‘Unbearable pressure’ drove mother to kill children
At the Old Bailey in London yesterday, Tania Clarence, 43, admitted the manslaughter by diminished responsibility of Olivia, four, and three-year-old twins Ben and Max at her home in New Malden, south-west London, over the Easter holidays.
Afterwards, her investment banker husband Gary Clarence said he hoped no family would ever again have to endure the “unbearable pressure” that eventually overwhelmed his wife.
He said “lessons need to be learned” from his wife’s story of “dedication and love” which turned to “despair and utter hopelessness”.
In a statement issued on his behalf, solicitor Richard Egan blamed medical professionals and social services for contributing to Clarence’s depression.
He said: “The loss of the children’s lives at the hands of their mother who cherished them is a tragedy explained by her severe depressive illness. But it is also a tragedy from which lessons need to be learned.
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“Tania’s depression was certainly not assisted by the constant pressure placed on the family by some individuals within the medical profession and social services who could not agree with Tania and Gary Clarence’s stance of prioritising quality of life for their children and who were not readily willing to submit the children to operations and other interventions that they felt were not appropriate in the circumstances.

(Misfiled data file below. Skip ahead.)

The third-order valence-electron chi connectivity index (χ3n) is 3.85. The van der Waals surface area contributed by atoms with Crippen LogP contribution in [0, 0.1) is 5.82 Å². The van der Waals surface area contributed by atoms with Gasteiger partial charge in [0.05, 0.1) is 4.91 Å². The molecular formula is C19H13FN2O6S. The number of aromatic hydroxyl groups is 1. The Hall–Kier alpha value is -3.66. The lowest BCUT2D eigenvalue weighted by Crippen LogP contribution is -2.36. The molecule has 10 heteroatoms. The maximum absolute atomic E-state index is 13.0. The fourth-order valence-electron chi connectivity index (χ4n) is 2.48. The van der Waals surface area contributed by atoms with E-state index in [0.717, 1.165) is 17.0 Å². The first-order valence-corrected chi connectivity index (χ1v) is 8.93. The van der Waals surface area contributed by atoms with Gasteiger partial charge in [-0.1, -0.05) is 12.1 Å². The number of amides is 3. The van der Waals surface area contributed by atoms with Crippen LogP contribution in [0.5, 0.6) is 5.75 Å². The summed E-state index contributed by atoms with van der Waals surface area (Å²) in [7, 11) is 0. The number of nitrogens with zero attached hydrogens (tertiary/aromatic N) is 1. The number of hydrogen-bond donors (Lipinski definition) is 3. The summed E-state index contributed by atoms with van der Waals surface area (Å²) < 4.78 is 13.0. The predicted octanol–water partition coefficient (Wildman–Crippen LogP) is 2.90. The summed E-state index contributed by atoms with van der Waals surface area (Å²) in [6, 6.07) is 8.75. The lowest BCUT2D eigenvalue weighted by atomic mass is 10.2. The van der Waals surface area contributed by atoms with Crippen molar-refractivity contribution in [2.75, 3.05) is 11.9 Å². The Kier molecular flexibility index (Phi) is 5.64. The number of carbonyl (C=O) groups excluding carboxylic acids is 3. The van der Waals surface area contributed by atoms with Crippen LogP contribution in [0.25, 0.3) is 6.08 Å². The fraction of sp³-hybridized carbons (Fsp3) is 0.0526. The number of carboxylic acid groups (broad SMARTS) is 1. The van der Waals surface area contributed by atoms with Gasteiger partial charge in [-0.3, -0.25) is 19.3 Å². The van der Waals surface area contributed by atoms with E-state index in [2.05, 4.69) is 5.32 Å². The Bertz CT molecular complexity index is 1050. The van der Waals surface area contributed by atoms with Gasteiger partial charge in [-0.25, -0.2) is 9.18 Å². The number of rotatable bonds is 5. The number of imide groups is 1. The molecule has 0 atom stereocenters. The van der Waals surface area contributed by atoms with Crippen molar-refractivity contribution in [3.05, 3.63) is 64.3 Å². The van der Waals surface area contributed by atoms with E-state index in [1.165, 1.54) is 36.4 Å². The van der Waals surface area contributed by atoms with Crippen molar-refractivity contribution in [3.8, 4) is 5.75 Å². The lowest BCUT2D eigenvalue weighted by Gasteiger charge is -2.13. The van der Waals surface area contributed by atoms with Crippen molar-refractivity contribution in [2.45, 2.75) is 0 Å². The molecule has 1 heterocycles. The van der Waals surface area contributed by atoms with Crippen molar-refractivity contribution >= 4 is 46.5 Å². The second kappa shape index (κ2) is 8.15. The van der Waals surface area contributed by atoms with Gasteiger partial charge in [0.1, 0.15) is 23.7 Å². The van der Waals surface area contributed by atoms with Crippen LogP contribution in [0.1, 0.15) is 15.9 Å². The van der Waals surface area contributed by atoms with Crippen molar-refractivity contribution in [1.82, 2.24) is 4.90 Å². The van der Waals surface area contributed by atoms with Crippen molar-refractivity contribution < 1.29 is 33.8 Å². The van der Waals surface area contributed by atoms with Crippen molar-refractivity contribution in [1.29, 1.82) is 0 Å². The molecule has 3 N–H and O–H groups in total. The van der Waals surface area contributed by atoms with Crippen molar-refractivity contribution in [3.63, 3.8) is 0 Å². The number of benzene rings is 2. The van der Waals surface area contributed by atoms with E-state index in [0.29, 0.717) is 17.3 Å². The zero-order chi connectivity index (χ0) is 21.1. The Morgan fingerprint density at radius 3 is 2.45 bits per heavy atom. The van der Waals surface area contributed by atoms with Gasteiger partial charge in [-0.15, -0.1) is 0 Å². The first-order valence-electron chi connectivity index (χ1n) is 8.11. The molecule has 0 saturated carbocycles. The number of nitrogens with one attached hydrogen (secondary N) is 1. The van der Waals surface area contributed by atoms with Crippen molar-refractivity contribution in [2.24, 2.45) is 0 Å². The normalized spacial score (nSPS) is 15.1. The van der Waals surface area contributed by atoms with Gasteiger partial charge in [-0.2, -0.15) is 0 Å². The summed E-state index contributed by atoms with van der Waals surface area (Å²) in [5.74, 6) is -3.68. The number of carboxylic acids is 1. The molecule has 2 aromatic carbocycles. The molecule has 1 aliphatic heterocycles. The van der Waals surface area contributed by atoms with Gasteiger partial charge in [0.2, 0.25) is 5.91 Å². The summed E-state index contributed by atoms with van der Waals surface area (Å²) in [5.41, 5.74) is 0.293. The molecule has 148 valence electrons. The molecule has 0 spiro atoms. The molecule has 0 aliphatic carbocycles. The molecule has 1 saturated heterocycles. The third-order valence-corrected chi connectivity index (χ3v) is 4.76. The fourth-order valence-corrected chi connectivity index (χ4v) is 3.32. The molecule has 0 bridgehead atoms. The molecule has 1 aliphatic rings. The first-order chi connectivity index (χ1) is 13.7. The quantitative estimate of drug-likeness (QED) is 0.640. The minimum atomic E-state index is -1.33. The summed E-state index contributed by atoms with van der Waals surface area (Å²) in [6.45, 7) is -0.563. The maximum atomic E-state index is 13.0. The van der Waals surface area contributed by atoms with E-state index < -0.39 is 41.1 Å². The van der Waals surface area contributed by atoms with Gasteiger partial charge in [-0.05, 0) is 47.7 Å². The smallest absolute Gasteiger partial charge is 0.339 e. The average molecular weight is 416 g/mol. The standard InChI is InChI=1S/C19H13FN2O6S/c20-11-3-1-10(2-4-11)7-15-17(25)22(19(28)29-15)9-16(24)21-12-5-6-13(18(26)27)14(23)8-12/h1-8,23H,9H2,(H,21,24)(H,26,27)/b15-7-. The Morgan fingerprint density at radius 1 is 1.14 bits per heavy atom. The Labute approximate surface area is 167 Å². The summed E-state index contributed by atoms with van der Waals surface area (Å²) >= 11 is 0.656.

“Gary Clarence will be making no personal comment until the conclusion of all internal investigations and reviews.
“In due course he will be assisting Kingston Borough Council in their review of the decisions taken in this case, and he hopes to be able to ensure that never again will a family have to endure the unbearable pressure that eventually overwhelmed the resources of his wife.”
The court heard the children, who suffered from the muscle-weakening condition MSA type-2, were found dead – tucked into their beds with toys arranged around their heads, posed as if on a bier lying in state.
Days before the killings, Clarence’s husband took their eight-year-old daughter, who is not disabled, on a holiday to South Africa, leaving the defendant alone with her other children, and she then gave their nanny a day off.
Sentencing her to a hospital order yesterday, Mr Justice Sweeney said there was “clear and convincing” evidence that she was suffering a “major depressive episode”.
He said: “The prosecution accept that you loved all four of your children. Indeed, there is a substantial body of evidence that they were happy and well looked after and you were grief-stricken that Olivia, Max and Ben were destined to die early and before you.”
Quoting a psychiatrist, he said: “If you had not been suffering from mental illness at the time, you would not have killed your children.”
He said that while the Old Bailey was “not the forum” to judge the conduct of the health professionals and social workers, the effect of their actions on Clarence’s state of mind was an “important factor”.
A Kingston Council spokesman confirmed a serious case review was under way.
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